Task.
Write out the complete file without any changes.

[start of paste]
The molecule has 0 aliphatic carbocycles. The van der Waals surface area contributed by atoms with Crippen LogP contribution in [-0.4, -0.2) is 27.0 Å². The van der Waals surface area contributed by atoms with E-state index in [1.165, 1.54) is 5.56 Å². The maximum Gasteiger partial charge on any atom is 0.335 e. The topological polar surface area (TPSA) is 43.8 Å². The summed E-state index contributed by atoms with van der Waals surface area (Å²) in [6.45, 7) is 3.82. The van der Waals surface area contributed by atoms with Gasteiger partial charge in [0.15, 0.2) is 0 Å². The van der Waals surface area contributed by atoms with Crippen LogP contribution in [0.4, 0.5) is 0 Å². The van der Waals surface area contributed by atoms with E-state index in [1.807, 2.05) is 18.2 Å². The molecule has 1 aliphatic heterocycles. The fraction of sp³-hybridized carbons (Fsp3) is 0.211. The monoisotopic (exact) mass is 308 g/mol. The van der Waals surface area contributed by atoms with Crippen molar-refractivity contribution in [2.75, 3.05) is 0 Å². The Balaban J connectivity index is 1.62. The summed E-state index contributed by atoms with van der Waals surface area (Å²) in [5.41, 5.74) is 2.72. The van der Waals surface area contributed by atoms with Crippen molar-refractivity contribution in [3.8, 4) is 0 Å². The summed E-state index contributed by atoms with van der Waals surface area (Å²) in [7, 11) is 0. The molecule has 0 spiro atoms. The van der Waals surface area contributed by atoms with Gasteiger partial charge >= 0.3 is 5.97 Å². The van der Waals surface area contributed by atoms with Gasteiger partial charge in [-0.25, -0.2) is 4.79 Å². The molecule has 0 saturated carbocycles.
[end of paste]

The molecule has 0 aliphatic carbocycles. The van der Waals surface area contributed by atoms with Crippen LogP contribution in [-0.4, -0.2) is 27.0 Å². The van der Waals surface area contributed by atoms with E-state index in [1.165, 1.54) is 5.56 Å². The maximum Gasteiger partial charge on any atom is 0.335 e. The topological polar surface area (TPSA) is 43.8 Å². The summed E-state index contributed by atoms with van der Waals surface area (Å²) in [6.45, 7) is 3.82. The van der Waals surface area contributed by atoms with Gasteiger partial charge in [0.15, 0.2) is 0 Å². The van der Waals surface area contributed by atoms with Crippen LogP contribution in [0.4, 0.5) is 0 Å². The van der Waals surface area contributed by atoms with E-state index in [1.807, 2.05) is 18.2 Å². The molecule has 1 aliphatic heterocycles. The fraction of sp³-hybridized carbons (Fsp3) is 0.211. The monoisotopic (exact) mass is 308 g/mol. The van der Waals surface area contributed by atoms with Crippen molar-refractivity contribution in [2.75, 3.05) is 0 Å². The Balaban J connectivity index is 1.62. The summed E-state index contributed by atoms with van der Waals surface area (Å²) in [5.41, 5.74) is 2.72. The van der Waals surface area contributed by atoms with Crippen molar-refractivity contribution in [3.8, 4) is 0 Å². The summed E-state index contributed by atoms with van der Waals surface area (Å²) in [7, 11) is 0. The molecule has 0 spiro atoms. The van der Waals surface area contributed by atoms with Gasteiger partial charge >= 0.3 is 5.97 Å². The van der Waals surface area contributed by atoms with Gasteiger partial charge in [-0.25, -0.2) is 4.79 Å². The molecule has 0 saturated carbocycles.